Intentional Collaboration: The Mechanics of Learning to Learn Together. Originally posted by Chris Jones, a TalentCulture contributing writer.
He is an IT Strategy & Change Management consultant, with a passion for driving new levels of engagement and learning in the modern organization. His research areas include the dynamics of organization culture, and more recently, the importance and implications of critical thinking. Check out his blog, Driving Innovation in a Complex World, for more. In our increasingly complex world, the compelling need for strong leadership and resilience to “clear the path” for change is evident. It’s a core message from Chip and Dan Heath’s “Switch“ that resonates with pretty much everyone in the corporate world.
These ideas are not new. It’s just getting harder and harder to survive without a strong, hardened competitive edge, an edge sharpened by effective collaboration. The ability of an organization to solve its hardest problems lies deep in its inner workings. Surely there’s an application for this? Image Credit: Pixabay. The role of the Internet as a platform for collective action grows. A survey released this week by the Pew Research Center’s Internet and Life Project shed light on the social side of the Internet.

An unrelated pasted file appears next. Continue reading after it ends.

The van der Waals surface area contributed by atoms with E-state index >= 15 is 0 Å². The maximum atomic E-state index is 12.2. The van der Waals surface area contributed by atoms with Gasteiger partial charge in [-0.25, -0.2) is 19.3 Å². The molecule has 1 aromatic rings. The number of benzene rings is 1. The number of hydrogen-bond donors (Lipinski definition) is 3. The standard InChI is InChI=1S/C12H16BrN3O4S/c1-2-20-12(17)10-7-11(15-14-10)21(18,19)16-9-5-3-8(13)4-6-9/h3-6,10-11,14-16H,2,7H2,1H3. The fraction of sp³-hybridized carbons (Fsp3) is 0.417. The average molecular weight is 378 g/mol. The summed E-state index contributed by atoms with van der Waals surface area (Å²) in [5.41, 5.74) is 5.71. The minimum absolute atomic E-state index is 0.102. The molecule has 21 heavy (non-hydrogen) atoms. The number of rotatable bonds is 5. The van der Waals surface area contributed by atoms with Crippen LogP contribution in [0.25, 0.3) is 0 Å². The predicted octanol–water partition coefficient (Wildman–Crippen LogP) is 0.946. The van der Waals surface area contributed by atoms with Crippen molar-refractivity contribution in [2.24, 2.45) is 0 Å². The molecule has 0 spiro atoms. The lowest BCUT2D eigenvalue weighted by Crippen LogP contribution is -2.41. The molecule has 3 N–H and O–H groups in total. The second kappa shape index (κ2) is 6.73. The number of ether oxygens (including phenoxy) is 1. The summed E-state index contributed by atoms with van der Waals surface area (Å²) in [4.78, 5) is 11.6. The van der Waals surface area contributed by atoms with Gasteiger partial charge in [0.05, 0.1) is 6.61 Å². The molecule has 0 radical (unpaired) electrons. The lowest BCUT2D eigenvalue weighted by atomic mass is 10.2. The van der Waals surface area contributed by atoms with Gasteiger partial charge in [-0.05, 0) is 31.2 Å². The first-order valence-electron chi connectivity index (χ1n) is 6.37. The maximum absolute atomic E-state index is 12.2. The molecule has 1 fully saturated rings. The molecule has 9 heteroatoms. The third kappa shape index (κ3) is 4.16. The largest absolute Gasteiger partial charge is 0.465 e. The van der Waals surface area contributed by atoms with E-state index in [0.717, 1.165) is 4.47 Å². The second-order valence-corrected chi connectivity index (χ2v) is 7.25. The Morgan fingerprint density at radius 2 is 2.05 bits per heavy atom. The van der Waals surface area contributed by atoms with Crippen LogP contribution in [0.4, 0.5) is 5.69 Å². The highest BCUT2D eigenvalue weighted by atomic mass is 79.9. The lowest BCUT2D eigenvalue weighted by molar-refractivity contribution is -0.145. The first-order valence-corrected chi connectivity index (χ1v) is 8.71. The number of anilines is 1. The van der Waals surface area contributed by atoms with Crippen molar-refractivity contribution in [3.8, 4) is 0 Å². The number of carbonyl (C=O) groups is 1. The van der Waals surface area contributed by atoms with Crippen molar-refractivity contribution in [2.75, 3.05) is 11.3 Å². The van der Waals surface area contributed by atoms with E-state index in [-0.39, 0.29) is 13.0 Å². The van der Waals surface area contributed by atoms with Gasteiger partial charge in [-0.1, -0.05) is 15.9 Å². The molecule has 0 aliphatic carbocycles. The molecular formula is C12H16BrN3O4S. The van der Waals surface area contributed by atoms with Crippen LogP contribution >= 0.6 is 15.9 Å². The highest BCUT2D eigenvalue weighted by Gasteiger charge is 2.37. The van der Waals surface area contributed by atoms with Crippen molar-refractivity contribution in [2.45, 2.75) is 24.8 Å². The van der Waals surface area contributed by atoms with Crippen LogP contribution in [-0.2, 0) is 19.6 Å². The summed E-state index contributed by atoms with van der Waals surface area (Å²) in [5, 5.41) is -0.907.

The results offered insight into the differences between the connected and the disconnected, revealing that Internet users are more likely to be active participants, with some 80 percent of Internet users participating in groups, compared with 56 percent of non-Internet users. These findings confirm the impact of the the Internet on collective action, observed Beth Noveck, NYU law professor and former deputy CTO for open government at the White House. “Internet users are more active participants in groups and are more likely to feel pride and a sense of accomplishment.” Perhaps we are all not, as Robert D. Putnam suggested, relegated to “bowling alone.”
“Technology may not be the corrosive force that Putnam imagined in American life,” wrote Jared Keller in The Atlantic. The idea of online vs. off-line, and that there’s a “place” called cyberspace. The Age of Coworking: Collaborative Consumption for the Creative Community. Report Maria Popova Many coworking spaces are housed in meticulously designed lofts.
Photo from Green Spaces, NYC. The shift from an ownership economy to an economy of sharing has been one of the most important movements of the past few years – a concept most eloquently captured in Rachel Botsman's notion of collaborative consumption. From car- and bike-sharing to bookcycling reading clubs, the decentralization of resources is enabling us to have more by owning less — because, as Kevin Kelly puts it, "access trumps possession.
" A rapidly proliferating number of coworking spaces worldwide is attracting creative entrepreneurs and freelancers across the entire spectrum of vocations, from startup founders to professional proofreaders. In New York City alone, dozens such coworking spaces exist. Coworking spaces fused with incubators are even popping up under the wings of existing funds. Mine, too. Not sure how to find one? Curation Articles.